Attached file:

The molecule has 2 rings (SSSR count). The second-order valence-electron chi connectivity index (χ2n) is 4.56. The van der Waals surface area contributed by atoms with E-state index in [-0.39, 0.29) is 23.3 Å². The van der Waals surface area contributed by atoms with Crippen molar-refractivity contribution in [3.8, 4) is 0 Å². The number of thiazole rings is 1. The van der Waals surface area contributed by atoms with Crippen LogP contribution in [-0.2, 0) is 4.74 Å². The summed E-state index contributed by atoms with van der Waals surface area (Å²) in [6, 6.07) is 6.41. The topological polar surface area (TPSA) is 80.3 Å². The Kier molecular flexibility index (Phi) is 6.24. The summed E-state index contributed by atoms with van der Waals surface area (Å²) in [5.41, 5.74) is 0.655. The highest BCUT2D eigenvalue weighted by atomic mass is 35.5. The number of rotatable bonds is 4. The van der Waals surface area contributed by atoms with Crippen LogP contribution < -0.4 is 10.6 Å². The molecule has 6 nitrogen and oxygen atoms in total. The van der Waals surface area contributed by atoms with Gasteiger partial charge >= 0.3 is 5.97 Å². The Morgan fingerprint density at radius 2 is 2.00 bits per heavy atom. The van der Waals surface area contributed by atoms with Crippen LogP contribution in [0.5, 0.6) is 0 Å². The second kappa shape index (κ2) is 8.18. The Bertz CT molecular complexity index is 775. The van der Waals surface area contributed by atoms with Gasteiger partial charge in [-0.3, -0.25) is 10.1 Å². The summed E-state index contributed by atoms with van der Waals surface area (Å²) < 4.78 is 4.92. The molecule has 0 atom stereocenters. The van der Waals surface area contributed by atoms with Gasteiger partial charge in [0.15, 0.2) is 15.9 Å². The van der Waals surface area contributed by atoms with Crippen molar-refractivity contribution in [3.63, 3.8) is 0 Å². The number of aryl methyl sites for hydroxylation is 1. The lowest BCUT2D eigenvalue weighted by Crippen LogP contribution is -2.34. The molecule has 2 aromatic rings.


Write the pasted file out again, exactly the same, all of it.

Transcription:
The molecule has 2 rings (SSSR count). The second-order valence-electron chi connectivity index (χ2n) is 4.56. The van der Waals surface area contributed by atoms with E-state index in [-0.39, 0.29) is 23.3 Å². The van der Waals surface area contributed by atoms with Crippen molar-refractivity contribution in [3.8, 4) is 0 Å². The number of thiazole rings is 1. The van der Waals surface area contributed by atoms with Crippen LogP contribution in [-0.2, 0) is 4.74 Å². The summed E-state index contributed by atoms with van der Waals surface area (Å²) in [6, 6.07) is 6.41. The topological polar surface area (TPSA) is 80.3 Å². The Kier molecular flexibility index (Phi) is 6.24. The summed E-state index contributed by atoms with van der Waals surface area (Å²) in [5.41, 5.74) is 0.655. The highest BCUT2D eigenvalue weighted by atomic mass is 35.5. The number of rotatable bonds is 4. The van der Waals surface area contributed by atoms with Crippen LogP contribution < -0.4 is 10.6 Å². The molecule has 6 nitrogen and oxygen atoms in total. The van der Waals surface area contributed by atoms with Gasteiger partial charge >= 0.3 is 5.97 Å². The Morgan fingerprint density at radius 2 is 2.00 bits per heavy atom. The van der Waals surface area contributed by atoms with Crippen LogP contribution in [0.5, 0.6) is 0 Å². The second kappa shape index (κ2) is 8.18. The Bertz CT molecular complexity index is 775. The van der Waals surface area contributed by atoms with Gasteiger partial charge in [-0.3, -0.25) is 10.1 Å². The summed E-state index contributed by atoms with van der Waals surface area (Å²) < 4.78 is 4.92. The molecule has 0 atom stereocenters. The van der Waals surface area contributed by atoms with Gasteiger partial charge in [0.15, 0.2) is 15.9 Å². The van der Waals surface area contributed by atoms with Crippen molar-refractivity contribution in [3.63, 3.8) is 0 Å². The number of aryl methyl sites for hydroxylation is 1. The lowest BCUT2D eigenvalue weighted by Crippen LogP contribution is -2.34. The molecule has 2 aromatic rings.